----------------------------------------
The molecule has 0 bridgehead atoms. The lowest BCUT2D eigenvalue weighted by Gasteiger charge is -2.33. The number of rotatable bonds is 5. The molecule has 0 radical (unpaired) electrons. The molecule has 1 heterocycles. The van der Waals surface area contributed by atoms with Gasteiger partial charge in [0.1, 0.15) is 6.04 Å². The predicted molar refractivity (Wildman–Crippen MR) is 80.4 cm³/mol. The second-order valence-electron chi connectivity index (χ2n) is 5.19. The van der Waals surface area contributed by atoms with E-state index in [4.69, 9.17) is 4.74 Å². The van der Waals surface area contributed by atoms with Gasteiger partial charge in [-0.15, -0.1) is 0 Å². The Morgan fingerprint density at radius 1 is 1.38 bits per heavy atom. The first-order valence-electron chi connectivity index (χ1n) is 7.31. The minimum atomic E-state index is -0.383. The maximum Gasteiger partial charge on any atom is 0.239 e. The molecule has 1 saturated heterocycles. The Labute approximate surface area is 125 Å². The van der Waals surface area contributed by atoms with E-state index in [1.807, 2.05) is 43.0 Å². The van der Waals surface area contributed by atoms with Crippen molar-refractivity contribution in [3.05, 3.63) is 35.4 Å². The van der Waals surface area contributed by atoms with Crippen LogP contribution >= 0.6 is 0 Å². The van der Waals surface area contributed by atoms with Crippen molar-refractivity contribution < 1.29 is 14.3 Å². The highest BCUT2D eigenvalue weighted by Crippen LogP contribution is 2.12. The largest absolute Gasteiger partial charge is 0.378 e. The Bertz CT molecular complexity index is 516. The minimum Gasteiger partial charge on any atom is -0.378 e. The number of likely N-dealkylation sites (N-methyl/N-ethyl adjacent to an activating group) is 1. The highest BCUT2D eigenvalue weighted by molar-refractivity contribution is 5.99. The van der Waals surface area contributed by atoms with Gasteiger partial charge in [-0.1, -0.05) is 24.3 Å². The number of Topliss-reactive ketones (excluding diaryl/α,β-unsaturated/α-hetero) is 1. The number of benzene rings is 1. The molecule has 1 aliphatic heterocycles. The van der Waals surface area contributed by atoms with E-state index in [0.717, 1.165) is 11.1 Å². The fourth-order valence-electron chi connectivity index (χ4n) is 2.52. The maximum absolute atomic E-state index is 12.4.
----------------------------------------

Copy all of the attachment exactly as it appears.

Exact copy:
The molecule has 0 bridgehead atoms. The lowest BCUT2D eigenvalue weighted by Gasteiger charge is -2.33. The number of rotatable bonds is 5. The molecule has 0 radical (unpaired) electrons. The molecule has 1 heterocycles. The van der Waals surface area contributed by atoms with Gasteiger partial charge in [0.1, 0.15) is 6.04 Å². The predicted molar refractivity (Wildman–Crippen MR) is 80.4 cm³/mol. The second-order valence-electron chi connectivity index (χ2n) is 5.19. The van der Waals surface area contributed by atoms with E-state index in [4.69, 9.17) is 4.74 Å². The van der Waals surface area contributed by atoms with Gasteiger partial charge in [-0.15, -0.1) is 0 Å². The Morgan fingerprint density at radius 1 is 1.38 bits per heavy atom. The first-order valence-electron chi connectivity index (χ1n) is 7.31. The minimum atomic E-state index is -0.383. The maximum Gasteiger partial charge on any atom is 0.239 e. The molecule has 1 saturated heterocycles. The Labute approximate surface area is 125 Å². The van der Waals surface area contributed by atoms with E-state index in [1.807, 2.05) is 43.0 Å². The van der Waals surface area contributed by atoms with Crippen molar-refractivity contribution in [3.05, 3.63) is 35.4 Å². The van der Waals surface area contributed by atoms with Crippen LogP contribution >= 0.6 is 0 Å². The van der Waals surface area contributed by atoms with Crippen molar-refractivity contribution < 1.29 is 14.3 Å². The highest BCUT2D eigenvalue weighted by Crippen LogP contribution is 2.12. The largest absolute Gasteiger partial charge is 0.378 e. The Bertz CT molecular complexity index is 516. The minimum Gasteiger partial charge on any atom is -0.378 e. The number of likely N-dealkylation sites (N-methyl/N-ethyl adjacent to an activating group) is 1. The highest BCUT2D eigenvalue weighted by molar-refractivity contribution is 5.99. The van der Waals surface area contributed by atoms with Gasteiger partial charge in [-0.1, -0.05) is 24.3 Å². The number of Topliss-reactive ketones (excluding diaryl/α,β-unsaturated/α-hetero) is 1. The number of benzene rings is 1. The molecule has 1 aliphatic heterocycles. The van der Waals surface area contributed by atoms with E-state index in [0.717, 1.165) is 11.1 Å². The fourth-order valence-electron chi connectivity index (χ4n) is 2.52. The maximum absolute atomic E-state index is 12.4.